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Sources: World Population Review, Wikipedia

Known by many names
The Big Pineapple, The Pacific Diamond, The Rainbow State, Paradise, Crossroads of the Pacific

If you haven’t had the pleasure of visiting Hawaii, you might have mistakenly imagined Honolulu as the rather calm oasis that islands promise on postcards and magazine covers. While yes, the city is home to idyllic palm trees, rainbows, and surfers at sunset, it’s a real city. Promise. It’s got traffic jams and homelessness problems, just like any other American city. But it’s also brimming with creative thinkers, makers, and doers, and there’s no place like it.

Waikiki BeachPhoto by Michele Falzone

So what makes it such an alluring and generous place? The neighborhoods that speckle the city each glow with their own distinct flair. Throughout Honolulu, one can feel diverse cultures bumping into one another at every corner. Traditional Chinese markets and bakeries coexist with artists' lofts; you have The Manifest—a coffee shop by day with revolving art exhibits, and a bar with hip-hop in the evening—a stroll away from traditional Irish and family-oriented Murphy’s Bar & Grill where bartenders generously listen to long stories while polishing glassware.

Honolulu’s Chinatown, which was once the red light district, has since maintained a unique and enchanting level of edginess. That area has become the center of the city’s arts community, and is anything but a kitschy tourist zone. It is gritty and eclectic, and glows with the occasional neon sign. In Chinatown you’ll find some iconic creative spaces like Mark’s Garage, a collaborative gallery, performance, and office space for the Hawaii Arts Alliance (a nonprofit that has championed arts across the state for decades).

Then there’s Waikiki, the more touristy area that most locals might avoid but is still charming and unique in its own right. People clad in flowered shirts drink Mai Tais while they lather on sunscreen. The area is famous for its surfer-filled beaches with the glorious backdrop of Diamond Head mountain. More broadly, the city is home to everything: old-school tiki spots, artisanal chocolate shops, French-Latin fusion bars, and locally owned Ethiopian cuisine. For the culturally curious, it has it all.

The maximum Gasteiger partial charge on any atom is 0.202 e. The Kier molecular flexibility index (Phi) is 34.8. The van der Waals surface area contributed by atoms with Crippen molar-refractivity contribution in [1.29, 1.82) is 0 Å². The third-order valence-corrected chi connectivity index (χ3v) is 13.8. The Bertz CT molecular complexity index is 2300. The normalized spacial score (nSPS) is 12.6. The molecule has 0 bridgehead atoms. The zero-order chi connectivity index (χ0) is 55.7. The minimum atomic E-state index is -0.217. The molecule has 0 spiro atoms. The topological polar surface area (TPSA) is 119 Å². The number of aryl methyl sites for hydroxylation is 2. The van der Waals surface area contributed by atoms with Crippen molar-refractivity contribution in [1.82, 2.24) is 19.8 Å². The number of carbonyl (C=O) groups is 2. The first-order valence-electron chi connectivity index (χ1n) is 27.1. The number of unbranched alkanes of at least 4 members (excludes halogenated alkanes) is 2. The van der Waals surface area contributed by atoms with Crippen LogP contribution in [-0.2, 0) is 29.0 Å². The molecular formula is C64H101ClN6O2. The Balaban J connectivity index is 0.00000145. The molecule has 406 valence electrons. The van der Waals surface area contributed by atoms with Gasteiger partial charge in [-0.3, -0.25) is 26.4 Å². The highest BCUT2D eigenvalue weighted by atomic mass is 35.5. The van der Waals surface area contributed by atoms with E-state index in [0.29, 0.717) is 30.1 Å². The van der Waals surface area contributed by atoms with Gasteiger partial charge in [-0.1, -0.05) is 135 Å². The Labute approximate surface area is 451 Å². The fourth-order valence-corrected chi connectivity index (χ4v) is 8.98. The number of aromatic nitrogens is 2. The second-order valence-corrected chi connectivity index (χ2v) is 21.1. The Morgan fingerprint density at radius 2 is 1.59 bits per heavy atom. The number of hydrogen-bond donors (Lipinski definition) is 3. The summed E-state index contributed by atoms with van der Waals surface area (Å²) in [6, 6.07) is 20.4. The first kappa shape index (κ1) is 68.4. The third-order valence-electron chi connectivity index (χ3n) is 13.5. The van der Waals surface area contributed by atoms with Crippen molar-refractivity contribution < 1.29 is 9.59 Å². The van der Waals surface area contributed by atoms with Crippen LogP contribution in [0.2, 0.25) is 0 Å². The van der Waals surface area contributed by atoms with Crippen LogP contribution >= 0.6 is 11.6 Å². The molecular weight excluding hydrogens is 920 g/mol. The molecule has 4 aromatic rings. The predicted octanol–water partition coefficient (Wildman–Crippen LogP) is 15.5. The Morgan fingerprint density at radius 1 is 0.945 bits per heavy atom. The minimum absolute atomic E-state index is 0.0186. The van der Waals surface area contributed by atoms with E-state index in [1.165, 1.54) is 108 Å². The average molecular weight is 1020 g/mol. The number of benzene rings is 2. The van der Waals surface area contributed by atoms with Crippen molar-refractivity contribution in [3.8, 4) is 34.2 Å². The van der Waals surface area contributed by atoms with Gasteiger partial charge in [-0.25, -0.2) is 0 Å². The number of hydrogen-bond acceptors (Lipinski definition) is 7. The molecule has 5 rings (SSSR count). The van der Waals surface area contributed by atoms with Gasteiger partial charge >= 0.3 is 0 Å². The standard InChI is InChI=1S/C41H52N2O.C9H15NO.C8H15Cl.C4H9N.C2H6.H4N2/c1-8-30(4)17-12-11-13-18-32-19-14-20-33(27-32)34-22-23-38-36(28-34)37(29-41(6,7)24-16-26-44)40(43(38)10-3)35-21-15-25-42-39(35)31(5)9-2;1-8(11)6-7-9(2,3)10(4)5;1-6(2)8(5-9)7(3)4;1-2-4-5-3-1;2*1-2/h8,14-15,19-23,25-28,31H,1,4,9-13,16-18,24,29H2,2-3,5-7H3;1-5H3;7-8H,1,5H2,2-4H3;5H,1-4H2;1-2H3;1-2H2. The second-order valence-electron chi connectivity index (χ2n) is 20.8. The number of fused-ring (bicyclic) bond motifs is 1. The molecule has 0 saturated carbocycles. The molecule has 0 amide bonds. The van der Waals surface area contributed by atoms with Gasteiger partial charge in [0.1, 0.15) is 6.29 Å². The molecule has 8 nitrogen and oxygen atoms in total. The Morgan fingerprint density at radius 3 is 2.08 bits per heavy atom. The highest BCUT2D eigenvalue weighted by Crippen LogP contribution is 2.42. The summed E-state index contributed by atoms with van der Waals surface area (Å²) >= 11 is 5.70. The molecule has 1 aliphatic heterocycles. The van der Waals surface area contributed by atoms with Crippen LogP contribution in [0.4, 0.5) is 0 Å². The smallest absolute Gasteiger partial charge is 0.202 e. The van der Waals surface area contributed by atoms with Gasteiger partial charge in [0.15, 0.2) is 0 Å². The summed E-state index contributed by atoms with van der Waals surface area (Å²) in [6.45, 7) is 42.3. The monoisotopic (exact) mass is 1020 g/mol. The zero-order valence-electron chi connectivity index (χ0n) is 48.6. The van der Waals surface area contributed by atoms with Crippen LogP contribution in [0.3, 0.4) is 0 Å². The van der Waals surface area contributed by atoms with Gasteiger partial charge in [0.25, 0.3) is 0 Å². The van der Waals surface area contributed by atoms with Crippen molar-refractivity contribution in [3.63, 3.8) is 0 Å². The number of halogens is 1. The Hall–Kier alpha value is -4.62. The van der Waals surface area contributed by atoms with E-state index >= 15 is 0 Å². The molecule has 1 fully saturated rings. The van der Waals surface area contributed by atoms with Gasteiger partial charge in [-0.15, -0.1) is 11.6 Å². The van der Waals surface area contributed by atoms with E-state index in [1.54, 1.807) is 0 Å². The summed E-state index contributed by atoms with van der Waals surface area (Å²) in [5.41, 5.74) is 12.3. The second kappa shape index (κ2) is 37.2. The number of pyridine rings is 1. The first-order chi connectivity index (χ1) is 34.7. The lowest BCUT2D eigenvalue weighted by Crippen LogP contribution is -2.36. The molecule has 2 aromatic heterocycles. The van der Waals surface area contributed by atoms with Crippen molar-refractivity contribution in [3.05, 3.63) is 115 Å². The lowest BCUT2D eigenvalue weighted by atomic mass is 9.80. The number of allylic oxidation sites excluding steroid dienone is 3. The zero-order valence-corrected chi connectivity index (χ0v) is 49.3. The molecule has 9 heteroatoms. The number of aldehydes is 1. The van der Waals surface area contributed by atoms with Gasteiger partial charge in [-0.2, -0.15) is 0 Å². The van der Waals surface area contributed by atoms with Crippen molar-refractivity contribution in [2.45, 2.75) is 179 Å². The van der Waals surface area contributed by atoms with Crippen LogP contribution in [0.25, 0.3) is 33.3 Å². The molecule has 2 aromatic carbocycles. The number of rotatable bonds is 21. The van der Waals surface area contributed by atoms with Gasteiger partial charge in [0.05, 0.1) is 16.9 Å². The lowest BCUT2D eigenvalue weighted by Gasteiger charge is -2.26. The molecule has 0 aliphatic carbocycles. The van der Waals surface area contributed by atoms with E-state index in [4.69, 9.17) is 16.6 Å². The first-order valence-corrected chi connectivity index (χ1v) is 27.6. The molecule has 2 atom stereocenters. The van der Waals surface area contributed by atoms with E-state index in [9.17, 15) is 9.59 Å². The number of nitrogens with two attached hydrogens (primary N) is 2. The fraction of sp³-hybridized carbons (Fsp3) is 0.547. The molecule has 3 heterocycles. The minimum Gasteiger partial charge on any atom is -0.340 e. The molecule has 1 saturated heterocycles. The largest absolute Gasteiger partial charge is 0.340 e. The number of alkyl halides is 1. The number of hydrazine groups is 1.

“When I was 12, my brother and I moved back to Honolulu to live with our mother. Hawaii felt like another universe, and reflecting on it, I am struck by how much more open and accepting it was.”

Janet MockWriter

We definitely can’t ignore the rich natural world that surrounds the city. In Honolulu, residents have panoramic views and access to the stunning Pacific Ocean, lush jungles, cascading waterfalls, and alluring volcanic hikes. In fact, if you ask someone for directions in Kauai, you may hear them use the terms Makai or Mauka to indicate on which side of the road a place is located. Mauka means on the mountainside of the road, and Makai means on the ocean side of the road.

Iconic nature is interwoven into the city itself, which offers activities for every kind of person: you have staircase climbs that wind you all the way to Koko Head Summit for the determined hiker, scuba diving tours for the adventurous type, beachy sunset yoga for the flexible friend, and surf days on Waikiki Beach for those blessed with a good sense of balance. And even if, somehow, one feels like they ran out of nature to see in Honolulu, the next island is a quick 30-minute plane ride away. It’s easy to imagine that creative inspiration comes quickly with so many natural sources of legendary beauty accessible.

But here’s the catch: a growing number of Hawaiians say that tourism isn’t working for them. We know we’ve hyped up the city a lot so far, but there’s something special and important about protecting the existing culture and people without additional interference. Hawaii's tourism industry is known to commodify Hawaiian culture, generalize the lived experiences of locals, and hide the islands’ complicated colonialist past. A survey published by the Hawai’i Tourism Authority in November of 2020 reported that the majority of Hawaii's residents didn't want to welcome back visitors. So for now, it’s probably wise to cheer for Hawaii’s creative communities from afar, and make sure we’re loud enough for them to hear it.

A city good for… incredible, mind blowing expanses of nature.

Food truck on the beachProvided by Joris Visser
Honolulu will make you push past your comfort zone when exploring the natural world. The physical background of Honolulu creates a natural playground for locals and visitors to explore and experience the natural world through snorkeling, surfing, parasailing, hiking, ziplining, boating, waterfall jumps, or swimming with dolphins. Nothing like it.